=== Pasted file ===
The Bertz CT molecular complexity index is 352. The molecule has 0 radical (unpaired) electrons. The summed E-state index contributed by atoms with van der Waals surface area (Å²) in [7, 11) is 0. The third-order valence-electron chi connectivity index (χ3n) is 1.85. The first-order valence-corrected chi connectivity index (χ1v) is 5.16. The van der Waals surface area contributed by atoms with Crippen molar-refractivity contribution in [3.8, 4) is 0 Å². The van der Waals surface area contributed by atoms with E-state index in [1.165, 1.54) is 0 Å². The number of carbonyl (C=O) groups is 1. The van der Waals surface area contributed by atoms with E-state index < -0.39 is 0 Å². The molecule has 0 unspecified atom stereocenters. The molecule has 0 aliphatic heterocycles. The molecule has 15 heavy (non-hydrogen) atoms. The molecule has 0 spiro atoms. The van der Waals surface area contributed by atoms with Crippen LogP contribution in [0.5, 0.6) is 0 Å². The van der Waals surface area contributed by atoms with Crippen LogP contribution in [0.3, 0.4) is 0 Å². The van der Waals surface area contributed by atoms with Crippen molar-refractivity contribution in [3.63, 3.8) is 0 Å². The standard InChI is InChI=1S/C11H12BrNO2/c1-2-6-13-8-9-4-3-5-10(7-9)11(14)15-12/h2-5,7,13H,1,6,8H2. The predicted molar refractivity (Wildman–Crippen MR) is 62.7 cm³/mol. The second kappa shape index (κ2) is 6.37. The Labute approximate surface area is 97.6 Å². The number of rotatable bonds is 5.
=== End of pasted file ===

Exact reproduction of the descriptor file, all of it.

The Bertz CT molecular complexity index is 352. The molecule has 0 radical (unpaired) electrons. The summed E-state index contributed by atoms with van der Waals surface area (Å²) in [7, 11) is 0. The third-order valence-electron chi connectivity index (χ3n) is 1.85. The first-order valence-corrected chi connectivity index (χ1v) is 5.16. The van der Waals surface area contributed by atoms with Crippen molar-refractivity contribution in [3.8, 4) is 0 Å². The van der Waals surface area contributed by atoms with E-state index in [1.165, 1.54) is 0 Å². The number of carbonyl (C=O) groups is 1. The van der Waals surface area contributed by atoms with E-state index < -0.39 is 0 Å². The molecule has 0 unspecified atom stereocenters. The molecule has 0 aliphatic heterocycles. The molecule has 15 heavy (non-hydrogen) atoms. The molecule has 0 spiro atoms. The van der Waals surface area contributed by atoms with Crippen LogP contribution in [0.5, 0.6) is 0 Å². The van der Waals surface area contributed by atoms with Crippen LogP contribution in [0.3, 0.4) is 0 Å². The van der Waals surface area contributed by atoms with Crippen molar-refractivity contribution in [3.63, 3.8) is 0 Å². The standard InChI is InChI=1S/C11H12BrNO2/c1-2-6-13-8-9-4-3-5-10(7-9)11(14)15-12/h2-5,7,13H,1,6,8H2. The predicted molar refractivity (Wildman–Crippen MR) is 62.7 cm³/mol. The second kappa shape index (κ2) is 6.37. The Labute approximate surface area is 97.6 Å². The number of rotatable bonds is 5.